"You should never take your hands off the wheel," lectured a Volvo Cars spokesman when I was discussing this feature with him after a test drive
Bloomberg said Volvo, siding with Ford and Waymo, will deploy a self-driving system in 2020 that won't require human intervention. It's now being tested as a robot taxi by Uber Technologies. Volvo will equip its self-driving XC90 sport utility vehicle with a steering wheel that tucks away while in autonomous mode but also allows its owner to drive manually for pleasure.
"A premium car is one you can use as an office in the morning and then drive it yourself on a nice country road in the evening," Samuelsson said. "You will never end up in no-man's land."
Legal liability could be driving most automakers to put the wheel in the driver's hands in an emergency, said Joe Vitale, global automotive leader for consultant Deloitte, told Bloomberg.
"With a vehicle crash when it's operating in Level 3, I'm sure manufacturers will believe the consumer is responsible because they have their hands on the wheel and they've been alerted," Vitale said. "But I don't think regulators are going to easily turn over on that issue."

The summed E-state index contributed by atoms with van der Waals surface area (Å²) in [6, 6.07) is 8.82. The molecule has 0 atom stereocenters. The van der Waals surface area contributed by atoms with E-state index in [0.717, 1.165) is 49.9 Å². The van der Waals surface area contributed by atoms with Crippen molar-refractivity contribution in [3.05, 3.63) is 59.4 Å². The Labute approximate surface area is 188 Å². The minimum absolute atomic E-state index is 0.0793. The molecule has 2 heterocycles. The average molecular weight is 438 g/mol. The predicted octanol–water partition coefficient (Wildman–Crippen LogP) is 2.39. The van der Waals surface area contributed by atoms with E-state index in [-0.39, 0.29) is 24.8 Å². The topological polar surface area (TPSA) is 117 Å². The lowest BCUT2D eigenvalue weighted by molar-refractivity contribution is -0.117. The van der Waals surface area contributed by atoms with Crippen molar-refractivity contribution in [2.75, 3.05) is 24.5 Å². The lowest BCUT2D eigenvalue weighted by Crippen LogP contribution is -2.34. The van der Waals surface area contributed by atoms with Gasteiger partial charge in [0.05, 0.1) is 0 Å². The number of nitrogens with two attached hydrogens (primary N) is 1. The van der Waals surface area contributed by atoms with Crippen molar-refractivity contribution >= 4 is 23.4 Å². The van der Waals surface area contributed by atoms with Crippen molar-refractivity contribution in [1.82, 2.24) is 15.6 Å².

Volvo has pledged it will accept responsibility for any crashes by its self-driving vehicles. Samuelsson said Level 3 could create confusion over who is legally liable for a crash.
"It should be black and white," Samuelsson told Bloomberg. "With responsibility, you cannot tell anybody you are a bit responsible. Either you are responsible or you are not."
One matter both sides agree on is that too many requests for human intervention could wreck the autonomous experience.
As part of its testing, Ford used sensors that monitor facial expression and track eye movement to determine if a driver was alert and ready to take over. This led to an unenviable experience in which drivers felt they were being constantly reminded to pay attention.
If Level 3 cars are constantly badgering the driver, Ford CEO Mark Fields has said, owners will wonder: "Why did I spend that extra premium for this if I have to be alert and pay attention?"